In 1945, archaeologists opened a 2,000-year-old Hopewell Culture burial mound near Havana, Illinois, and discovered 1,000 beads made of shell and pearl. They also found 22 iron-nickel beads which they determined came from a meteorite. But iron meteorites in North America are rare, and it wasn’t clear just which space rock the beads were related to, reports Traci Watson at Nature.
A few years later, in 1961, a meteorite was found near Anoka, Minnesota, a town along the Mississippi River. At the time, chemical analysis ruled out that lump of iron as the source of the beads. Then, a second piece of the same meteorite was discovered in 1983 across the river from the original.
Timothy McCoy, curator in charge of meteorites at the Smithsonian's National Museum of Natural History, tells Smithsonian.com that a consortium of museums spearheaded by the National Museum of Natural History bought the 90-kilogram chunk in 2004. While doing an inventory of the meteorite collection at the museum in 2007, he was reminded that the museum owned two of the Havana meteorite beads. He decided to compare the composition of the newer Anoka meteorite with those beads as well as take another look at the original chunk. Mass spectrometry analysis showed that the composition of the beads and the space iron was a near-perfect match. The research appears in the Journal of Archeological Science.
"I think it’s pretty solid evidence," says McCoy. "We have 1,000 iron meteorites and there are only 4 that are possibly related to the beads. One is in Australia, ruling that out, and the others are in Kentucky and Texas. But they differ enough in composition to make me think they are not the parent material."
McCoy says that "fingerprints" left on the surface of the chunks caused by cosmic radiation indicate that the original meteorite was roughly 4,000 kilograms. That means it's likely the meteorite rained down chunks of iron from the sky across the upper Midwest, though those pieces are probably buried (the fragments that have been found were dug up during sewer and road projects). He thinks the beads came from another lump of the meteorite found by people from the Hopewell culture.
The new study not only confirms the origins of the beads, but also shows just how extensive prehistoric trading networks were. Kelsey Kennedy at Atlas Obscura reports that while the discovery wrapped up the mystery of the beads origins, it spawned others. For one, how did the iron travel so far from the site of the meteor? And how did a culture that had no experience with iron working create the beads?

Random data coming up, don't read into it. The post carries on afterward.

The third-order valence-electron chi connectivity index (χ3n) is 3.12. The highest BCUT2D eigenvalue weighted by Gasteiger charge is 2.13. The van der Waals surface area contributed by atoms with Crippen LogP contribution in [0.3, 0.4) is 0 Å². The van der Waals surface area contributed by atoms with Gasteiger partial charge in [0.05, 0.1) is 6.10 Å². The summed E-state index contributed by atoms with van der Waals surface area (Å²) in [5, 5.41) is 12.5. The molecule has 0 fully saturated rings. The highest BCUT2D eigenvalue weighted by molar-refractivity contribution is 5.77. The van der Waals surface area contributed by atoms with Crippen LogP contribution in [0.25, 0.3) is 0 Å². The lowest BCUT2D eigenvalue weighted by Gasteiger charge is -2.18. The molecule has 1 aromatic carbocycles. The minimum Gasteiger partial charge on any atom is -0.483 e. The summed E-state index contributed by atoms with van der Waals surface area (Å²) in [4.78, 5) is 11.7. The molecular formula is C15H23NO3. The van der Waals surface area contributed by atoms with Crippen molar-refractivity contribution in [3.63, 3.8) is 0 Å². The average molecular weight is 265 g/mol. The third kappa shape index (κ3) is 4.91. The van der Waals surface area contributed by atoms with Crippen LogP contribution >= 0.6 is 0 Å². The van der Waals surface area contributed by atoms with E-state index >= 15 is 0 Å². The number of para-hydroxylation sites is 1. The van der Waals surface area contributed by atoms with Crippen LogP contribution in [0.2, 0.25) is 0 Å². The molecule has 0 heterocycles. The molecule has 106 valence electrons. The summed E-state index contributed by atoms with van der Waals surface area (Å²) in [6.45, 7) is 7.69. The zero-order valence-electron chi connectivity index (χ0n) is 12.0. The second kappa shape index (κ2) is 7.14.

Léa Surugue at The International Business Times reports that anthropologists have two competing theories about the economic and social organization of the Hopewell, a culture that stretched from the Rocky Mountains to the East Coast at one point. Researchers have found some pretty incredible artifacts in graves and village sites, including at the main Hopewell cultural center near Chillicothe, Ohio. At that site, believed to be a religious and pilgrimage site, archaeologists have recovered shark teeth from the Gulf Coast, obsidian from Yellowstone and silver mined near the Upper Great Lakes.
One theory called the Hopewell Interaction Sphere suggests that the Hopewell traded these objects from village to village in a vast trading network that spanned the continent. The other model is direct procurement, in which people traveled on long expeditions from their villages to gather exotic metals and other resources. McCoy tells Surugue that he thinks the meteorite beads support the Interaction Sphere hypothesis. “Meteorites are exceptionally rare objects. While it might make sense for an individual to travel to the site of large copper deposits and bring back material, it is difficult to reconcile that kind of model with something like a meteorite,” he says. “By establishing a link between Anoka, Minnesota and Havana, Illinois – two places within reach of known Hopewell centers and connected by major river systems – the trade model seems much more plausible.”
Kennedy reports that it’s possible that the Havana Hopewell got the iron from the Trempelau Hopewell to the north who may have discovered a fist-sized lump of the iron. Watson reports the Havana likely didn't get the metal through trade, though, but that the precious iron might have been used as a gift to ratify an alliance or was brought by religious pilgrims.
But McCoy tells Smithsonian.com the Havana beads are just one small piece of evidence for the trade network. In Chillicothe, researchers have found tons of objects made from a meteorite that fell in Kansas, including axe heads, pounding stones and beads. "They may have had two mechanisms in two places," he says. "They may have had expeditions going to Kansas and bringing back iron while the Anoka meteorite was acquired through trade. The Hopewell loved exotic objects and meteorites were the most exotic. In Hopewell culture these beads had the rarest of rare materials."
So how were the beads made? McCoy says it's likely the Hopewell adapted the methods they used to work copper and silver to working with the iron. As he tells Watson, when the meteorite metal is shot through with a mineral called schreibersite, it allows it to be broken apart. McCoy first tried to simulate a bead by using constant heat and steel tools to work on a chunk of the meteorite, but the method was too efficient and did not produce the same microtexture as the original beads. But when he used methods available to the Hopewell, heating the iron in a wood fire and heating and pounding it in repeated cycles, he was able to produce a bead very similar to the Havana beads. Watson notes that the method is similar to the way the Egyptians crafted beads out of meteorite iron 3,000 years ago.